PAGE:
Master of Social Change and Development
Centre for Asia Pacific Social Transformation Studies - Faculty of Arts
Morshed, M Monjur, A study on labour rights implementation in readymade garment (RMG) industry in Bangladesh: bridging the gap between theory and practice, MSocChgDev-Res thesis, Centre for Asia Pacific Social Transformation Studies, University of Wollongong, 2007. http://ro.uow.edu.au/theses/40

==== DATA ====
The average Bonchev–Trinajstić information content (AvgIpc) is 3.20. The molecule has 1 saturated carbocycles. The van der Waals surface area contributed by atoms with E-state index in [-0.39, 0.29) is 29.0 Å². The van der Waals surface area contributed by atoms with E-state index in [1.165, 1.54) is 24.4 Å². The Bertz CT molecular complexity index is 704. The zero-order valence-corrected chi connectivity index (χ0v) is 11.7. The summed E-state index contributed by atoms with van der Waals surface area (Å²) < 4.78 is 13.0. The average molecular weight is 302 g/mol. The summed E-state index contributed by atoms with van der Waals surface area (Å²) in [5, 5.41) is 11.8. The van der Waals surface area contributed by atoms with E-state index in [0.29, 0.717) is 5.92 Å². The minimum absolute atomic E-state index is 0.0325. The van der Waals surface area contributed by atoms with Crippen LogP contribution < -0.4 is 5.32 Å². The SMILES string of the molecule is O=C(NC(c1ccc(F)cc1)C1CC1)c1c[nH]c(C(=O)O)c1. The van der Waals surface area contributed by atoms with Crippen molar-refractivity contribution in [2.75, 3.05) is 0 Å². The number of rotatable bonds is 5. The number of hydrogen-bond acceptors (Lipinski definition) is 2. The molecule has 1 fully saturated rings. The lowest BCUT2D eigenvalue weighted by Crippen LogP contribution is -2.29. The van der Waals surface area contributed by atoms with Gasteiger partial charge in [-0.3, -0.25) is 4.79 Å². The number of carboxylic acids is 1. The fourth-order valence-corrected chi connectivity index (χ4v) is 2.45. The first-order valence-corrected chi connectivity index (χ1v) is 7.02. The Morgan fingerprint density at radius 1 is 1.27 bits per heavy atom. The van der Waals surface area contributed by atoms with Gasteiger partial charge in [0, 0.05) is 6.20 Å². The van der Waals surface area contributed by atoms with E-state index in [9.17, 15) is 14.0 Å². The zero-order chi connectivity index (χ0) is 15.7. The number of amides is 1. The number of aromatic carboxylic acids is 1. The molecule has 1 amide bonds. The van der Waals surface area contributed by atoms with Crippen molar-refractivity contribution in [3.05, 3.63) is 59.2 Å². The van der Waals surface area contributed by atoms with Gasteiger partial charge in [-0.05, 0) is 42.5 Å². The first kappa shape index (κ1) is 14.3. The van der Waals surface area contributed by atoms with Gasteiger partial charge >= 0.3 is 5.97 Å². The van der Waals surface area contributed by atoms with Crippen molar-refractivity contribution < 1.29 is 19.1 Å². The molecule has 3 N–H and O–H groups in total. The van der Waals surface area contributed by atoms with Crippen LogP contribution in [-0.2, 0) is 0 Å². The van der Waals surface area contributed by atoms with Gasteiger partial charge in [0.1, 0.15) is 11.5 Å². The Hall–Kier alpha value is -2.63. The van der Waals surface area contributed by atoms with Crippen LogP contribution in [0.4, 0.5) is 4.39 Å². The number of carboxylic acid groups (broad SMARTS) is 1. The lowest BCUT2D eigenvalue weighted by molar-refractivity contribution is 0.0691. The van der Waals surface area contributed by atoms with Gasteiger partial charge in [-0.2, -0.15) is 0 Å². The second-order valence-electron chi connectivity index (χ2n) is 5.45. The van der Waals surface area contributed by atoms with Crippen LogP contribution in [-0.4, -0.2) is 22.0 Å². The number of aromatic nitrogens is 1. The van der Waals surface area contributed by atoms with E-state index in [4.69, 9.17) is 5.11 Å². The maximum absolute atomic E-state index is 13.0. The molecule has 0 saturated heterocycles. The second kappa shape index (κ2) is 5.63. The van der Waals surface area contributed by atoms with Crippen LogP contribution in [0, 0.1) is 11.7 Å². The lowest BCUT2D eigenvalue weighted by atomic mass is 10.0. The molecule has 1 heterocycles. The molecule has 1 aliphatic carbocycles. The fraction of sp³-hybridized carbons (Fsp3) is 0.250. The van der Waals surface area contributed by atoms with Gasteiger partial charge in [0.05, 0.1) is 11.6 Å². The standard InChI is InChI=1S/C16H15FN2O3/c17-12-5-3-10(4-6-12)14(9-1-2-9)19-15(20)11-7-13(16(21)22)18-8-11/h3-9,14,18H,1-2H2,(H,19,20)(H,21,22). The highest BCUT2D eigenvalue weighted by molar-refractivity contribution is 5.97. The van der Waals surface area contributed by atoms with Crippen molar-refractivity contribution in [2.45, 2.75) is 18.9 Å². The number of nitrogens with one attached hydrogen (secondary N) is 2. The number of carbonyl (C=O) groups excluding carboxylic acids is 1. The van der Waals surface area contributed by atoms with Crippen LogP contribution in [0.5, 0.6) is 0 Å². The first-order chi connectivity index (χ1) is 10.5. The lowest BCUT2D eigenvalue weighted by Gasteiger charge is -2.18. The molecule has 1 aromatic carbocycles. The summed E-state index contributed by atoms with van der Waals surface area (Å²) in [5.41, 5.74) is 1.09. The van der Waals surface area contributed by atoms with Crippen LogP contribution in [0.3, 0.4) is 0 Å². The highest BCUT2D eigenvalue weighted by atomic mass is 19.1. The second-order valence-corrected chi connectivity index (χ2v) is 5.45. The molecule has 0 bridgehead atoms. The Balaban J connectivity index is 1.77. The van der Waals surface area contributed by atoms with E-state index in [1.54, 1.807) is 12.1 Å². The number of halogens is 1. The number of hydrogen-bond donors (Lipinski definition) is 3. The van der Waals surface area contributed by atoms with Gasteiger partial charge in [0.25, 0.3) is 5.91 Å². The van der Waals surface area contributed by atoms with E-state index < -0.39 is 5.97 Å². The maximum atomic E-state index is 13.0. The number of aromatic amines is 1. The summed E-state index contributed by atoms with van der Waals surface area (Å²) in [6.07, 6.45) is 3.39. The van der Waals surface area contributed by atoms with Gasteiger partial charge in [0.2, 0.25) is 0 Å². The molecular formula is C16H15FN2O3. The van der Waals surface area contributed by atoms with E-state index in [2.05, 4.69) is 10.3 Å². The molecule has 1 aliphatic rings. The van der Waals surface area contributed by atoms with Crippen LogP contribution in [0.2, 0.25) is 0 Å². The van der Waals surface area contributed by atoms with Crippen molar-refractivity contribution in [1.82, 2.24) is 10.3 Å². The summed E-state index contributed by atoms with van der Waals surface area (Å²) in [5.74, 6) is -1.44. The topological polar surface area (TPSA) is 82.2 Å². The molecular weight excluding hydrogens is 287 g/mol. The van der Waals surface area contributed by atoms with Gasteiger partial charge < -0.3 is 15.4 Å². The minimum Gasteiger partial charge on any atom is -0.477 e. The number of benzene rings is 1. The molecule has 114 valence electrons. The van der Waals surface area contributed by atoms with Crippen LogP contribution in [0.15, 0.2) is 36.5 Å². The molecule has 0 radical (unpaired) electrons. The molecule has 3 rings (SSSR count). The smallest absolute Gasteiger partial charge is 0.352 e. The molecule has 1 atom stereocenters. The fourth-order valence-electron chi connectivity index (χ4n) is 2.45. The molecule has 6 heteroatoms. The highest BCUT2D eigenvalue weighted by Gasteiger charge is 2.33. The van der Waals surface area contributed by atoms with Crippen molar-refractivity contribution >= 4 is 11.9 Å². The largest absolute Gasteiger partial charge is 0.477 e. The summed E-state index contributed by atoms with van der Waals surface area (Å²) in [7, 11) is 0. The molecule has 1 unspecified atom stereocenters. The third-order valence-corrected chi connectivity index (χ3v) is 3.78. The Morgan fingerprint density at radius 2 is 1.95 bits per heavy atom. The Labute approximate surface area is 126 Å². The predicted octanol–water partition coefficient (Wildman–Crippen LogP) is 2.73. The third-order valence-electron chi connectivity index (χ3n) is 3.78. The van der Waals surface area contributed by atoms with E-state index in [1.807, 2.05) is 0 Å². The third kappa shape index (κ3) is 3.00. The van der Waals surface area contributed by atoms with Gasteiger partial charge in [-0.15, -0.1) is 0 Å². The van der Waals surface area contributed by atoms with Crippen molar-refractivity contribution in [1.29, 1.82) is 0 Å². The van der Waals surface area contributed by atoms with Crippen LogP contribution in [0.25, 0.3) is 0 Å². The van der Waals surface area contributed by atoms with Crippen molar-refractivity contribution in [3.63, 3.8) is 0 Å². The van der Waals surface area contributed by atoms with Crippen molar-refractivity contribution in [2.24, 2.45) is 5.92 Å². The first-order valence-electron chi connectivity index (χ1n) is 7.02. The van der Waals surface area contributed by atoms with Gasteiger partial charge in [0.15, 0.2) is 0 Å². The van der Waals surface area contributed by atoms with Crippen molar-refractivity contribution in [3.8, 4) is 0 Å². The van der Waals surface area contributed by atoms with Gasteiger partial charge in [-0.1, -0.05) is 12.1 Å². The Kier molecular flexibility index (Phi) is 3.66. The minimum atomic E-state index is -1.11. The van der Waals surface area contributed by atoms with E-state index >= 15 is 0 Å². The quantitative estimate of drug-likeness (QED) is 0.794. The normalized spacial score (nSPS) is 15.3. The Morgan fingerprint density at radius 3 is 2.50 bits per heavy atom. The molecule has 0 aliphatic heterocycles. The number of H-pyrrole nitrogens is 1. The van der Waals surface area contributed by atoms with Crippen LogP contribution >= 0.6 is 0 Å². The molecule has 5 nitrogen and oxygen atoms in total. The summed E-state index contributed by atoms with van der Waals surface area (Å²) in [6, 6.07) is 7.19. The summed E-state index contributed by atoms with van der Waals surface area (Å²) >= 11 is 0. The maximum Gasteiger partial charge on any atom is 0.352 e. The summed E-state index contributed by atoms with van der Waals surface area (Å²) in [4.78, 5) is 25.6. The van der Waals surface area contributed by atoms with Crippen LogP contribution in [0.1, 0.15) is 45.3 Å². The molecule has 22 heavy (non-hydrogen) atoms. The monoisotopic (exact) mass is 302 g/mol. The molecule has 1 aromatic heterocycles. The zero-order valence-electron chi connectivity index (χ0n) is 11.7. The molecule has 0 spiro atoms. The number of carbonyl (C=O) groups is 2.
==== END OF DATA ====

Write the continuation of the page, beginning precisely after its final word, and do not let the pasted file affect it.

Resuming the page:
The Readymade Garment (RMG) industry of Bangladesh has emerged as a competent garment producer in global garment business in recent times. This industry has successfully transformed Bangladesh into an export-oriented economy. The RMG industry also became the major foreign currency-earning sector with highest rates of absorption of industrial employment. Interestingly, women comprise more than 80 percent of the total labour force and most of them could be otherwise destitute or empty handed. In a patriarchal society like Bangladesh, the RMG industry effectively challenged the traditional view of conflating domesticity with femininity by allowing women of low-income backgrounds to move from the household to the labour market. Garment trade is regarded as a leading driver of globalisation. Though garment workers gain much by working in the garment industry the informal nature of job and adverse working conditions often threaten the livelihood possibilities of workers. This study focuses on the labour rights implementation in the RMG industry in Bangladesh. It is assumed that labour rights safeguard workers from negative consequences. It is also evident that labour rights increase labour productivity. Theoretically there are opportunities to establish labour rights in the RMG industry but in practice the picture is simply unsatisfactory. The recent labour unrest in Bangladesh is the outcome of longstanding violation of labour rights in the RMG industry. Labour rights can be ensured if Bangladesh Government can formulate and implement a comprehensive and effective labour law that incorporates labour rights in the RMG industry. The existing business model favoured multinational enterprises headquartered in developed countries and largely overlooks labourers’ interests especially in developing countries. The organizations such as ILO, WTO, which are supposed to protect labourers from insecurity, vulnerability and injustice, are somehow problematic in relation to the implementation of labour rights in Least Developed countries. The RMG industry is the lifeline of Bangladesh economy and it has the potentialities to reduce poverty to a large extent by gaining increasing share in the world apparel market. Implementation of labour rights can ensure sustainable livelihood of the garment workers, which in turn enhances sustainability of the RMG industry.
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